Metabolic inactivation of resolvin E1 and stabilization of its anti-inflammatory actions

Makoto Arita, Sungwhan F. Oh, Tomomichi Chonan, Song Hong, Siva Elangovan, Yee Ping Sun, Jasim Uddin, Nicos A. Petasis, Charles N. Serhan

Research output: Contribution to journalArticlepeer-review

131 Citations (Scopus)


The resolvins (Rv) are lipid mediators derived from omega-3 polyunsaturated fatty acids that act within a local inflammatory milieu to stop leukocyte recruitment and promote resolution. Resolvin E1 (RvE1; (5S,12R,18R)-trihydroxy- 6Z,8E,10E,14Z,16E-eicosapentaenoic acid) is an oxygenase product derived from omega-3 eicosapentaenoic acid that displays potent anti-inflammation/pro- resolution actions in vivo. Here, we determined whether oxidoreductase enzymes catalyze the conversion of RvE1 and assessed the biological activity of the RvE1 metabolite. With NAD + as a cofactor, recombinant 15-hydroxyprostaglandin dehydrogenase acted as an 18-hydroxyl dehydrogenase to form 18-oxo-RvE1. In the murine lung, dehydrogenation of the hydroxyl group at carbon 18 position to form 18-oxo-RvE1 represented the major initial metabolic route for RvE1. At a concentration where RvE1 potently reduced polymorphonuclear leukocyte (PMN) recruitment in zymosan-induced peritonitis, 18-oxo-RvE1 was devoid of activity. In human neutrophils, carbon 20 hydroxylation of RvE1 was the main route of conversion. An RvE1 analog, i.e. 19-(p-fluorophenoxy)-RvE1, was synthesized that resisted rapid metabolic inactivation and proved to retain biological activity reducing PMN infiltration and pro-inflammatory cytokine/chemokine production in vivo. These results established the structure of a novel RvE1 initial metabolite, indicating that conversion of RvE1 to the oxo product represents a mode of RvE1 inactivation. Moreover, the designed RvE1 analog, which resisted further metabolism/inactivation, could be a useful tool to evaluate the actions of RvE1 in complex disease models.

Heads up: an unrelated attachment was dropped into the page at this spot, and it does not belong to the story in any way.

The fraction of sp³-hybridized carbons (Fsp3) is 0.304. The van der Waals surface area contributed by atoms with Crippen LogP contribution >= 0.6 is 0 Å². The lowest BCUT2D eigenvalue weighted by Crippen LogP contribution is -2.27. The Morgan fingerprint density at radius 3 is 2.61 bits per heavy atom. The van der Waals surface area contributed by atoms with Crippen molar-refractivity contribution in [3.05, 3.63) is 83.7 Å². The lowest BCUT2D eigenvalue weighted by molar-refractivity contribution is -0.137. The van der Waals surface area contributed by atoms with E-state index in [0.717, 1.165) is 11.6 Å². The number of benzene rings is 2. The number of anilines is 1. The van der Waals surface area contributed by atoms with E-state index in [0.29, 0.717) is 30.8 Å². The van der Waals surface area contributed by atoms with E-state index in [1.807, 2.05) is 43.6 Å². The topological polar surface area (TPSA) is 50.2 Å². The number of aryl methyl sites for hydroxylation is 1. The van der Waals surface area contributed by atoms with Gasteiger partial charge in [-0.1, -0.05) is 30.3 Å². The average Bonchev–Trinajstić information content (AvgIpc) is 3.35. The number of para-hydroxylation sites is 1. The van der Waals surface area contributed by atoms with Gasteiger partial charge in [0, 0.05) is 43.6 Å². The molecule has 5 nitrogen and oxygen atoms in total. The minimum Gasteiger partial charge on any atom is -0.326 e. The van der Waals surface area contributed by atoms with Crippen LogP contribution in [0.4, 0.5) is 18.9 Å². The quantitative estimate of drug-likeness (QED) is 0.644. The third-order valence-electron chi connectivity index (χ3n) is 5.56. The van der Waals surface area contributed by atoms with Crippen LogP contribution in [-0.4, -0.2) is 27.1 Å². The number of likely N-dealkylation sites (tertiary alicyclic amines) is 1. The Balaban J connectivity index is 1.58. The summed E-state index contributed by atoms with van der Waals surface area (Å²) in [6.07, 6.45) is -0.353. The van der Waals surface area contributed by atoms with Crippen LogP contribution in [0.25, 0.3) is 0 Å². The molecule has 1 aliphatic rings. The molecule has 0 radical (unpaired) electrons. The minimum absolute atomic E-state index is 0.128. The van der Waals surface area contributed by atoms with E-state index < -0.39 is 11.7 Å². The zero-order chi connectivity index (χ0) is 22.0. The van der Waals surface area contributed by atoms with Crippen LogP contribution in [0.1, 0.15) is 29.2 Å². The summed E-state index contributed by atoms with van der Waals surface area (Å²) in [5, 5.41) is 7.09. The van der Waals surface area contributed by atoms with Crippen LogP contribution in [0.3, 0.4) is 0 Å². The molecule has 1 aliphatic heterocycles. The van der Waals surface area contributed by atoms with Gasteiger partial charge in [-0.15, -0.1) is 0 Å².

Original languageEnglish
Pages (from-to)22847-22854
Number of pages8
JournalJournal of Biological Chemistry
Issue number32
Publication statusPublished - 2006 Aug 11
Externally publishedYes

ASJC Scopus subject areas

  • Biochemistry
  • Molecular Biology
  • Cell Biology


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